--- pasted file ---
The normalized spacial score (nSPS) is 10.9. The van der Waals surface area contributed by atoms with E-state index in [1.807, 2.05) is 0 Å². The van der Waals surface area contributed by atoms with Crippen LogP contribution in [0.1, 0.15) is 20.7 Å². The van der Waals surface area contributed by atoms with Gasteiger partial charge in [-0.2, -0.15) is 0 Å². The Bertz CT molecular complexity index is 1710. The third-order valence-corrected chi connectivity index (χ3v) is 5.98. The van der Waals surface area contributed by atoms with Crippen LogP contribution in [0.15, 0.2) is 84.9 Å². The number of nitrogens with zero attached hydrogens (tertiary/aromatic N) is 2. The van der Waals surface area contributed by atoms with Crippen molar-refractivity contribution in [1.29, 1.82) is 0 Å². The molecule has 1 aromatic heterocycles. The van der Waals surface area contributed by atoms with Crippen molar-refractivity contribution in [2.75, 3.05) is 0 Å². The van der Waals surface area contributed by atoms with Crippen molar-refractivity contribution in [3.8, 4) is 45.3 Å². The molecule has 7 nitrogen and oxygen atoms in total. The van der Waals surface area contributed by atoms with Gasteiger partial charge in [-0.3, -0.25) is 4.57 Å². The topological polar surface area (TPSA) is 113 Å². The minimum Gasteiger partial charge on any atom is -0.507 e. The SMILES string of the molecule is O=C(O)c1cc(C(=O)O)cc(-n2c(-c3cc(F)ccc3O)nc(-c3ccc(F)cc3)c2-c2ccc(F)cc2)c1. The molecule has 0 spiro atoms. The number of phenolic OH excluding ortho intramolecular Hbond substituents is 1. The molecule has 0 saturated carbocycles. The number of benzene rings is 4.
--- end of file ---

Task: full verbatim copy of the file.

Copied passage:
The normalized spacial score (nSPS) is 10.9. The van der Waals surface area contributed by atoms with E-state index in [1.807, 2.05) is 0 Å². The van der Waals surface area contributed by atoms with Crippen LogP contribution in [0.1, 0.15) is 20.7 Å². The van der Waals surface area contributed by atoms with Gasteiger partial charge in [-0.2, -0.15) is 0 Å². The Bertz CT molecular complexity index is 1710. The third-order valence-corrected chi connectivity index (χ3v) is 5.98. The van der Waals surface area contributed by atoms with Crippen LogP contribution in [0.15, 0.2) is 84.9 Å². The number of nitrogens with zero attached hydrogens (tertiary/aromatic N) is 2. The van der Waals surface area contributed by atoms with Crippen molar-refractivity contribution in [1.29, 1.82) is 0 Å². The molecule has 1 aromatic heterocycles. The van der Waals surface area contributed by atoms with Crippen molar-refractivity contribution in [2.75, 3.05) is 0 Å². The van der Waals surface area contributed by atoms with Crippen molar-refractivity contribution in [3.8, 4) is 45.3 Å². The molecule has 7 nitrogen and oxygen atoms in total. The van der Waals surface area contributed by atoms with Gasteiger partial charge in [-0.3, -0.25) is 4.57 Å². The topological polar surface area (TPSA) is 113 Å². The minimum Gasteiger partial charge on any atom is -0.507 e. The SMILES string of the molecule is O=C(O)c1cc(C(=O)O)cc(-n2c(-c3cc(F)ccc3O)nc(-c3ccc(F)cc3)c2-c2ccc(F)cc2)c1. The molecule has 0 spiro atoms. The number of phenolic OH excluding ortho intramolecular Hbond substituents is 1. The molecule has 0 saturated carbocycles. The number of benzene rings is 4.